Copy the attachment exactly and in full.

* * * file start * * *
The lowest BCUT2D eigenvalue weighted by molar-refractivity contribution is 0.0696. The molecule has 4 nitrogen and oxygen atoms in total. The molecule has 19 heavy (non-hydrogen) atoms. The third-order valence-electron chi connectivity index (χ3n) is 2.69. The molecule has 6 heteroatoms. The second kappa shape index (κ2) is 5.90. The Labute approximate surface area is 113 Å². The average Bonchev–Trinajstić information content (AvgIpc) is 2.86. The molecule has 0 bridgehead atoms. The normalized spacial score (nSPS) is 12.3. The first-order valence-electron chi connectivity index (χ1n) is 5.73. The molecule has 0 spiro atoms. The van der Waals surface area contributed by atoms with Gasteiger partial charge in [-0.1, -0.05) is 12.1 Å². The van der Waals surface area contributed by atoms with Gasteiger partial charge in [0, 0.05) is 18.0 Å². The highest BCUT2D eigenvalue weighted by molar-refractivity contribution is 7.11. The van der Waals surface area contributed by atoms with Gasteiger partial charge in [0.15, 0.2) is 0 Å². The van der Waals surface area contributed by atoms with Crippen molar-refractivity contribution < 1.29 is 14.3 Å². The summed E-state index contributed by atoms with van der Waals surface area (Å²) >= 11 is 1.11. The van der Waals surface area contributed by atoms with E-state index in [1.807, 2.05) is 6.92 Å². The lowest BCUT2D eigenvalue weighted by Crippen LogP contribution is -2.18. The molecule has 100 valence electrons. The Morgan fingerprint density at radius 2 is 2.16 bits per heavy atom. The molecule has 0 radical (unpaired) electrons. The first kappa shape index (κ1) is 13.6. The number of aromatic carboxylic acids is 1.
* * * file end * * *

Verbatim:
The lowest BCUT2D eigenvalue weighted by molar-refractivity contribution is 0.0696. The molecule has 4 nitrogen and oxygen atoms in total. The molecule has 19 heavy (non-hydrogen) atoms. The third-order valence-electron chi connectivity index (χ3n) is 2.69. The molecule has 6 heteroatoms. The second kappa shape index (κ2) is 5.90. The Labute approximate surface area is 113 Å². The average Bonchev–Trinajstić information content (AvgIpc) is 2.86. The molecule has 0 bridgehead atoms. The normalized spacial score (nSPS) is 12.3. The first-order valence-electron chi connectivity index (χ1n) is 5.73. The molecule has 0 spiro atoms. The van der Waals surface area contributed by atoms with Gasteiger partial charge in [-0.1, -0.05) is 12.1 Å². The van der Waals surface area contributed by atoms with Gasteiger partial charge in [0, 0.05) is 18.0 Å². The highest BCUT2D eigenvalue weighted by molar-refractivity contribution is 7.11. The van der Waals surface area contributed by atoms with Gasteiger partial charge in [0.15, 0.2) is 0 Å². The van der Waals surface area contributed by atoms with Crippen molar-refractivity contribution < 1.29 is 14.3 Å². The summed E-state index contributed by atoms with van der Waals surface area (Å²) >= 11 is 1.11. The van der Waals surface area contributed by atoms with E-state index in [1.807, 2.05) is 6.92 Å². The lowest BCUT2D eigenvalue weighted by Crippen LogP contribution is -2.18. The molecule has 100 valence electrons. The Morgan fingerprint density at radius 2 is 2.16 bits per heavy atom. The molecule has 0 radical (unpaired) electrons. The first kappa shape index (κ1) is 13.6. The number of aromatic carboxylic acids is 1.